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Claude Shannon
Claude Elwood Shannon (April 30, 1916 – February 24, 2001) was an American mathematician, electronic engineer, and cryptographer known as "the father of information theory".^{[1]}^{[2]}
Shannon is famous for having founded information theory with a landmark paper that he published in 1948. However, he is also credited with founding both digital computer and digital circuit design theory in 1937, when, as a 21yearold master's degree student at the Massachusetts Institute of Technology (MIT), he wrote his thesis demonstrating that electrical applications of boolean algebra could construct and resolve any logical, numerical relationship.^{[3]} Shannon contributed to the field of cryptanalysis for national defense during World War II, including his basic work on codebreaking and secure telecommunications.
Contents
Biography
Shannon was born in Petoskey, Michigan and grew up in Gaylord, Michigan.^{[4]} His father, Claude, Sr. (1862 – 1934), a descendant of early settlers of New Jersey, was a selfmade businessman, and for a while, a Judge of Probate. Shannon's mother, Mabel Wolf Shannon (1890 – 1945), was a language teacher, and for a number of years she was the principal of Gaylord High School. Most of the first 16 years of Shannon's life were spent in Gaylord, Michigan, where he attended public school, graduating from Gaylord High School in 1932. Shannon showed an inclination towards mechanical and electrical things. His best subjects were science and mathematics, and at home he constructed such devices as models of planes, a radiocontrolled model boat and a wireless telegraph system to a friend's house a halfmile away. While growing up, he also worked as a messenger for the Western Union company.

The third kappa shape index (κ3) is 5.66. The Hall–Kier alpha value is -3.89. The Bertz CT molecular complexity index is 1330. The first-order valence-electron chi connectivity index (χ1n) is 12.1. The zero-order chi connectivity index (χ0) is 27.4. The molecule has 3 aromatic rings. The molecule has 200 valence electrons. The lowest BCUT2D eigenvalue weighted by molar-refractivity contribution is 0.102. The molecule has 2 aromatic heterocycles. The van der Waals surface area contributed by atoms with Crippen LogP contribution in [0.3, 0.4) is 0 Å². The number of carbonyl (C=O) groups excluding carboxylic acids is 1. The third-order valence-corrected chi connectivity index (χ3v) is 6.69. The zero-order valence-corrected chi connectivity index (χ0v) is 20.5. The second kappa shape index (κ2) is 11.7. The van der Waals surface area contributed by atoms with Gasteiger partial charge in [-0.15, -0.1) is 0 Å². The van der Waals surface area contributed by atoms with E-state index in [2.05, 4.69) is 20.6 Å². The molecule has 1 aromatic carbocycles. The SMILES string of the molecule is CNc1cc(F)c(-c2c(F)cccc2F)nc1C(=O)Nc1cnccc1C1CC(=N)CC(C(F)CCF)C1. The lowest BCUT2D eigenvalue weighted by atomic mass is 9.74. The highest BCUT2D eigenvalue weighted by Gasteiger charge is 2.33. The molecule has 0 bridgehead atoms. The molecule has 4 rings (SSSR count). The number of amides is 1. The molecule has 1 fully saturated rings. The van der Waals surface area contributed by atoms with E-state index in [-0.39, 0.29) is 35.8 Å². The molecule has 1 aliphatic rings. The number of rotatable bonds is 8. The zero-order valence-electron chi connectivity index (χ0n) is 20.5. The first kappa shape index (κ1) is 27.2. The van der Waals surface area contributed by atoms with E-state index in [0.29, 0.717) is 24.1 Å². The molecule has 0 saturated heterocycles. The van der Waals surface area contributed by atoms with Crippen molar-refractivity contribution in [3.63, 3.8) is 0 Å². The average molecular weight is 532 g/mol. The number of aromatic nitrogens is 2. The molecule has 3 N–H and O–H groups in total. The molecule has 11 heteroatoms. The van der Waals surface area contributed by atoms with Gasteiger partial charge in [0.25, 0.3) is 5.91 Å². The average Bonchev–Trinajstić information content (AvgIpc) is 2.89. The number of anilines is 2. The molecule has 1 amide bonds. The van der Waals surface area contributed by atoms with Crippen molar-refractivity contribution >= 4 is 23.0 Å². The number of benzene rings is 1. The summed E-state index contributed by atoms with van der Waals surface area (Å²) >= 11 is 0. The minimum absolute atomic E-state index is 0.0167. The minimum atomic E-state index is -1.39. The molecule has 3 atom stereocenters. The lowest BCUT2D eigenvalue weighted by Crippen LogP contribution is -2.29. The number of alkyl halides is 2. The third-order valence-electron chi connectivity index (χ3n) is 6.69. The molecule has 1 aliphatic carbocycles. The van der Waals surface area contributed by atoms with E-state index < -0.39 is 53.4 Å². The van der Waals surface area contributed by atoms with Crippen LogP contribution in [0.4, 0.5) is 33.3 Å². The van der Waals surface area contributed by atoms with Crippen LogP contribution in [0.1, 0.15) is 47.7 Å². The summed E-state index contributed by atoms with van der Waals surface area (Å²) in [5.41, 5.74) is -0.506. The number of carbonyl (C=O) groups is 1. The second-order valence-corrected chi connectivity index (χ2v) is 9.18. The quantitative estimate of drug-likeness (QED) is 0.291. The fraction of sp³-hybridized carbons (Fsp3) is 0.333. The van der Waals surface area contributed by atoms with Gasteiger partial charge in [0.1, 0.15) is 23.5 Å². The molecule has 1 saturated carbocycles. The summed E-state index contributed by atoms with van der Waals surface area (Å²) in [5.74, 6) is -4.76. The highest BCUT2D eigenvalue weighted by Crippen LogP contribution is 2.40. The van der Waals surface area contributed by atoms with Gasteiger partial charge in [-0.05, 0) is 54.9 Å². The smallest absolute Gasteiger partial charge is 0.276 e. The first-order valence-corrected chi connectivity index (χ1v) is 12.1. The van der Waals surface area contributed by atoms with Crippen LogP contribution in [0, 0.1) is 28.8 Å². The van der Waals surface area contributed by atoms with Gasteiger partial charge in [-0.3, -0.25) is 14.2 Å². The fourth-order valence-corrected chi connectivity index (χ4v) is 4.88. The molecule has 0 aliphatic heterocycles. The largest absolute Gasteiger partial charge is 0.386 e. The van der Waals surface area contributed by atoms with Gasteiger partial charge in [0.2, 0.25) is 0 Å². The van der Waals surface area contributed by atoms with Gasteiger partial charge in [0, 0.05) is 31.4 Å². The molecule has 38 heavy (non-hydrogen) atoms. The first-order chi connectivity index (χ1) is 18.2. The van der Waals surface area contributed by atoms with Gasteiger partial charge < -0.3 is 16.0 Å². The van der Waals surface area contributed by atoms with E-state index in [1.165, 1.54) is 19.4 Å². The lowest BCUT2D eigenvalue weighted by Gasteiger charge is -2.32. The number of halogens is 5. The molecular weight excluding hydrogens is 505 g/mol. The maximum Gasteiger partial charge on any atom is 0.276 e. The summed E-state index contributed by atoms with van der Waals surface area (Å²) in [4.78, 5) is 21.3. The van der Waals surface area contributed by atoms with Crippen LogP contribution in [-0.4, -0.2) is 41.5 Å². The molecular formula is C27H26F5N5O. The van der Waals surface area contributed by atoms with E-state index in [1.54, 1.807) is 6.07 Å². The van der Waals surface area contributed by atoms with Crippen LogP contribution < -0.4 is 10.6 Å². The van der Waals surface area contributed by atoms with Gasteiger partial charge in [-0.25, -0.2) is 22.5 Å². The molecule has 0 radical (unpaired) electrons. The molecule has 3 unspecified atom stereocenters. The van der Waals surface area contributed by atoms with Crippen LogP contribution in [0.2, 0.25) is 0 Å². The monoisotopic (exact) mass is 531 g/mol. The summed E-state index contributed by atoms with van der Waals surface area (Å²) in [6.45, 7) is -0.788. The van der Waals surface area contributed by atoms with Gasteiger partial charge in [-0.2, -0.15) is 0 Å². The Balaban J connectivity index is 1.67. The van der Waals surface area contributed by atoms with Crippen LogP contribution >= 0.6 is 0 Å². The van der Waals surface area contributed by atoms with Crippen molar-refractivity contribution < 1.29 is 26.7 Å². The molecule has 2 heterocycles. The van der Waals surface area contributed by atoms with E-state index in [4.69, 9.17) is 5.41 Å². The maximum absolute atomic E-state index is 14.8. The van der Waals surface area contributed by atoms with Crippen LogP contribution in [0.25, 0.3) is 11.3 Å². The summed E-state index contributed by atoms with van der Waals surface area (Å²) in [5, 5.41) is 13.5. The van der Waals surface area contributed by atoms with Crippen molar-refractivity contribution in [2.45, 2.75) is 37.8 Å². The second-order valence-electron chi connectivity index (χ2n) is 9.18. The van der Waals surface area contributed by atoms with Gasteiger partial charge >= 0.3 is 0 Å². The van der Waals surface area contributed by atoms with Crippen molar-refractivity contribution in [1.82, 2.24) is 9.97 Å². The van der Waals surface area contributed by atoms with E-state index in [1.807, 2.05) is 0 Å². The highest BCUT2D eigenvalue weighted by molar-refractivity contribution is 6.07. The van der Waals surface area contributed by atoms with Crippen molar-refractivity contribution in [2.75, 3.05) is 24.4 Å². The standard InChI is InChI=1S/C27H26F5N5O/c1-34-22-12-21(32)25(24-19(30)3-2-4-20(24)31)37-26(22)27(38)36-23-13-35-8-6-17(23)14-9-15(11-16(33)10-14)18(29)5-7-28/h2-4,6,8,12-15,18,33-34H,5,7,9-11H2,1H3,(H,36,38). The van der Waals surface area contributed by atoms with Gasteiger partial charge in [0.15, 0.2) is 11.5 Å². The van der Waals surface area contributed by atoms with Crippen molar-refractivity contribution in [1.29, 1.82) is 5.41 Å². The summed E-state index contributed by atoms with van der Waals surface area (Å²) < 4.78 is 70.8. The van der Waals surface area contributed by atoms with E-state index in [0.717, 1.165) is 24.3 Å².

His childhood hero was Thomas Edison, whom he later learned was a distant cousin. Both were descendants of John Ogden (1609 – 1682), a colonial leader and an ancestor of many distinguished people.^{[5]}^{[6]}
Shannon was apolitical and an atheist.^{[7]}
Boolean theory and beyond
In 1932, Shannon entered the University of Michigan, where he took a course that introduced him to the work of George Boole. He graduated in 1936 with two bachelor's degrees, one in electrical engineering and one in mathematics. He soon began his graduate studies in electrical engineering at the Massachusetts Institute of Technology (MIT), where he worked on Vannevar Bush's differential analyzer, an early analog computer.^{[8]}
While studying the complicated ad hoc circuits of the differential analyzer, Shannon saw that Boole's concepts could be used to great utility. A paper drawn from his 1937 master's degree thesis, A Symbolic Analysis of Relay and Switching Circuits,^{[9]} was published in the 1938 issue of the Transactions of the American Institute of Electrical Engineers.^{[10]} It also earned Shannon the Alfred Noble American Institute of American Engineers Award in 1939. Howard Gardner called Shannon's thesis "possibly the most important, and also the most famous, master's thesis of the century."^{[11]}